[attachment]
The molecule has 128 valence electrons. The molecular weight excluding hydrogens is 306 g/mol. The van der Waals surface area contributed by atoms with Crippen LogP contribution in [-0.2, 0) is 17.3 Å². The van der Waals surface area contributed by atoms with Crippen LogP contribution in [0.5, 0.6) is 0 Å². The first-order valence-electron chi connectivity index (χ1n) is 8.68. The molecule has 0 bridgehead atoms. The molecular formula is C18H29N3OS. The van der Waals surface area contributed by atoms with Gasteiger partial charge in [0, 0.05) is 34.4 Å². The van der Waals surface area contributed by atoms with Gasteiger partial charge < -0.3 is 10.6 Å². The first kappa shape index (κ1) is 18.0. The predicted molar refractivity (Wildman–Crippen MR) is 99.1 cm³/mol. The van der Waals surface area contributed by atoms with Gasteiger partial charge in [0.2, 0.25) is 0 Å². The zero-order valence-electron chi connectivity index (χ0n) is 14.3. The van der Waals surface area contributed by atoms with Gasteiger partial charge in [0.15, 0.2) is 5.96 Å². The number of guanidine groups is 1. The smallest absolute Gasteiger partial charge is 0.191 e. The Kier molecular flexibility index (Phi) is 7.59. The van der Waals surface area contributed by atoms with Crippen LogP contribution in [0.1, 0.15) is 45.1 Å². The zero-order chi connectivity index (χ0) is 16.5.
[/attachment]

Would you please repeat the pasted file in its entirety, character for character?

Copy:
The molecule has 128 valence electrons. The molecular weight excluding hydrogens is 306 g/mol. The van der Waals surface area contributed by atoms with Crippen LogP contribution in [-0.2, 0) is 17.3 Å². The van der Waals surface area contributed by atoms with Crippen LogP contribution in [0.5, 0.6) is 0 Å². The first-order valence-electron chi connectivity index (χ1n) is 8.68. The molecule has 0 bridgehead atoms. The molecular formula is C18H29N3OS. The van der Waals surface area contributed by atoms with Gasteiger partial charge in [0, 0.05) is 34.4 Å². The van der Waals surface area contributed by atoms with Gasteiger partial charge < -0.3 is 10.6 Å². The first kappa shape index (κ1) is 18.0. The predicted molar refractivity (Wildman–Crippen MR) is 99.1 cm³/mol. The van der Waals surface area contributed by atoms with Gasteiger partial charge in [0.2, 0.25) is 0 Å². The zero-order valence-electron chi connectivity index (χ0n) is 14.3. The van der Waals surface area contributed by atoms with Gasteiger partial charge in [0.15, 0.2) is 5.96 Å². The number of guanidine groups is 1. The smallest absolute Gasteiger partial charge is 0.191 e. The Kier molecular flexibility index (Phi) is 7.59. The van der Waals surface area contributed by atoms with Crippen LogP contribution in [0.1, 0.15) is 45.1 Å². The zero-order chi connectivity index (χ0) is 16.5.